Nunes v. Rushton, No. 2:2014cv00627 - Document 296 (D. Utah 2018)

Court Description: MEMORANDUM DECISION AND ORDER granting in part 267 Nuness motion for an adverse instruction regarding destroyed evidence. Signed by Judge Jill N. Parrish on 5/14/2018. (jds)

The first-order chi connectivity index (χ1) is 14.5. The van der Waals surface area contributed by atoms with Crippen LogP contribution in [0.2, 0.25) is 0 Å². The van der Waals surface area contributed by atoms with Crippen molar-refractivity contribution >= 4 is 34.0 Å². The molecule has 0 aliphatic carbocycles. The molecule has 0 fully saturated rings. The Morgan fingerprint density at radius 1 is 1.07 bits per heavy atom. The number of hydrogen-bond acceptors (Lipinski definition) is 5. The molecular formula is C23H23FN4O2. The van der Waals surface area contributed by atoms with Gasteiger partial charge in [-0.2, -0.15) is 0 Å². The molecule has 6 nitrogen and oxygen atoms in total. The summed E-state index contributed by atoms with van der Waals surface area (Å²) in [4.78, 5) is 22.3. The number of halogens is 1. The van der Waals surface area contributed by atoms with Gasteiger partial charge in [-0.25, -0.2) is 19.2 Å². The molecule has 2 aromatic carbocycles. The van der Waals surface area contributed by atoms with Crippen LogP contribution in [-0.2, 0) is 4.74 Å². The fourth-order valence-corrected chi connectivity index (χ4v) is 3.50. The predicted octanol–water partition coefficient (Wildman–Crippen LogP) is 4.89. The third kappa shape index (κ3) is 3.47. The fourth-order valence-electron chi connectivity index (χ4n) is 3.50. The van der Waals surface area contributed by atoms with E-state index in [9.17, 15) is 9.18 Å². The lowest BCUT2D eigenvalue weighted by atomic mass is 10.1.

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Nunes v. Rushton Doc. 296 IN THE UNITED STATES DISTRICT COURT FOR THE DISTRICT OF UTAH RACHEL NUNES Plaintiff, MEMORANDUM DECISION AND ORDER ON NUNES’S MOTION FOR DISCOVERY SANCTIONS v. Case No. 2:14-cv-00627-JNP-DBP TIFFANIE RUSHTON District Judge Jill N. Parrish Defendant. Before the court is Rachel Nunes’s motion to sanction Tiffanie Rushton for spoliation of evidence. The court grants the motion in part. BACKGROUND Rushton infringed Nunes’s copyright in her novel, A Bid for Love, by copying protected elements of the book and distributing copies of the infringing work to reviewers and bloggers for promotional purposes. Around this time, Rushton created a number of “sock puppet” accounts on Google and Yahoo by registering these accounts under usernames that did not identify her as the individual controlling the accounts. Rushton used these Google and Yahoo accounts to create several sock puppet accounts on Facebook, Goodreads, and Amazon. Rushton then used the Goodreads and Amazon sock puppet accounts to post positive reviews of her own books and negative reviews of Nunes’s books. Rushton also created a Twitter account and a Blogspot account under her pen name, Sam Taylor Mullens, to promote her books. On August 1, 2014, one of the reviewers of Rushton’s infringing novel contacted Nunes and reported that it was very similar to A Bid for Love. Nunes attempted to obtain an advance copy of the infringing novel and discover the true identity of Sam Taylor Mullens. Rushton used her sock puppet social media accounts to anonymously criticize Nunes’s efforts to investigate the infringing novel. Sometime in August or September of 2014, after Nunes had discovered Rushton’s identity, Rushton deleted most of her sock puppet accounts on Facebook, Goodreads, and Amazon. Rushton also deleted her Sam Taylor Mullens Twitter and Blogspot accounts. It is unclear whether these deletions occurred before or after the date when Nunes filed this lawsuit, August 28, 2014. During the ensuing litigation, Nunes made a discovery request for documents stored on Rushton’s various Google and Yahoo accounts. On August 12, 2015, while this discovery request was pending, Rushton deleted one of her Google sock puppet accounts. On February 18, 2016, Judge Pead granted a motion to compel Rushton to produce documents from her Google and Yahoo accounts. Counsel for Rushton represented that she had lost the passwords to the accounts. So on February 24, 2016, Rushton stipulated that Nunes could subpoena Google and Yahoo for all documents found on her accounts. Rushton represents that after the subpoenas were served she found a notebook containing all of the passwords to her Google and Yahoo sock puppet accounts. She deleted all of the remaining accounts on March 21, 2016. Rushton asserts that she did so because she believed that all of the documents associated with the accounts had been or would be produced by Google and Yahoo pursuant to the subpoenas. On March 28, 2016, Google responded to the subpoena by notifying the parties that the accounts had been deleted. Google stated that the account deleted on August 12, 2015 could not be recovered because too much time had passed. But Google preserved the accounts that had been deleted on March 21, 2016. Google stated that it was up to Rushton to recover the accounts 2 through its online recovery tool. On March 31, 2016, counsel for Rushton represented that she would recover the accounts and stipulated to additional subpoenas to Google and Yahoo. ANALYSIS Nunes asks this court to sanction Rushton for deleting the various sock puppet accounts by instructing the jury that it should presume that that the destroyed evidence would have been unfavorable. “Spoliation sanctions are proper when ‘(1) a party has a duty to preserve evidence because it knew, or should have known, that litigation was imminent, and (2) the adverse party was prejudiced by the destruction of the evidence.’” Turner v. Pub. Serv. Co. of Colo., 563 F.3d 1136, 1149 (10th Cir. 2009) (citation omitted). “[I]f the aggrieved party seeks an adverse inference to remedy the spoliation, it must also prove bad faith. ‘Mere negligence in losing or destroying records is not enough because it does not support an inference of consciousness of a weak case.’” Id. (citation omitted). Spoliation sanctions are not appropriate for Rushton’s deletion of the Goodreads, Amazon, and Facebook accounts because Nunes has not shown that she suffered any prejudice. Rushton used the Goodreads and Amazon accounts to post positive reviews of her books and negative reviews of Nunes’s books. Rushton used the Facebook accounts to post public comments on Nunes’s Facebook page that criticized her efforts to investigate the infringement. The deletion of these accounts did not erase these public reviews and comments. Indeed, Nunes produced numerous reviews and comments posted through these accounts in support of her motions for summary judgment. Because Nunes failed to identify any information that was lost when these accounts were deleted, she has not shown any prejudice from the deletion of these accounts. 3 The court, likewise, may not sanction Rushton for deleting her Sam Taylor Mullens Blogspot account and Twitter account. She used these social media accounts to post messages about her novels in particular and romance novels in general in order to promote her books. Although these blog entries and tweets were public, they presumably were no longer accessible after Rushton deleted these accounts. But it appears that Nunes was able to save the content of these two accounts before Rushton deleted them. Nunes produced several screen captures of both the Blogspot account and the Twitter account in support of her motions for summary judgment. Nunes, moreover, makes no attempt to show that the posts and comments on these accounts were irretrievably lost. Furthermore, Nunes has not proven that she was prejudiced by the March 21, 2016 deletion of the Google and Yahoo accounts. Google indicated that the accounts deleted on this date had been preserved and were retrievable. Counsel for Rushton subsequently stated that she would recover the Google and Yahoo accounts, and the docket suggests that the accounts were, in fact restored. On April 6, 2016, Nunes stipulated to an extension of time for Yahoo to produce documents from the previously deleted accounts, representing that she and Yahoo had come to an agreement regarding the production of documents from these accounts. And on April 18, 2016, Rushton stipulated that she would use each of the previously deleted Google accounts to send a message to Google authorizing it to provide additional information about the accounts. Thus, although the motion for sanctions and the response were curiously silent on efforts to retrieve the contents of these deleted accounts, it appears that Nunes was not prejudiced because she obtained the requested documents and emails from these accounts. Finally, the court addresses Rushton’s August 12, 2015 deletion of one of the Google accounts. At the time of the deletion, Rushton had a duty to preserve this account because 4 litigation was pending. The court also finds that Nunes was prejudiced by the deletion because any documents or emails stored on this account were irretrievably lost. The only question that remains, therefore, is whether Rushton deleted the account in bad faith. Notably, Rushton attempts to explain the deletion of the social media and Amazon accounts around the time that Nunes sued her. She represents that she was not represented by counsel at the time and that she deleted the accounts in an attempt to placate Nunes, not to destroy evidence. She also represents that she deleted the Google and Yahoo accounts on March 21, 2018 because she thought that any documents associated with the accounts would be produced pursuant to the stipulated subpoenas that had issued about a month earlier. But Rushton has not proffered an explanation for the August 12, 2015 deletion of the Google account. Given that litigation had been pending for almost a year, that Rushton was represented by counsel, and that Nunes had requested the production of documents associated with this Google account, the court infers that Rushton’s August 12, 2015 deletion of one of her Google accounts was done in bad faith. The court, therefore, shall sanction Rushton for the August 12, 2015 deletion by instructing the jury that Rushton deleted one of her Google accounts while litigation was pending and that the jury may presume that the documents and emails stored on this account would have been unfavorable to her. The parties may propose a suitable instruction pursuant to the schedule for jury instructions established by the trial order. CONCLUSION As described above, the court GRANTS IN PART Nunes’s motion for an adverse instruction regarding destroyed evidence. [Docket 267]. 5 Signed May 14, 2018. BY THE COURT ______________________________ Jill N. Parrish United States District Court Judge 6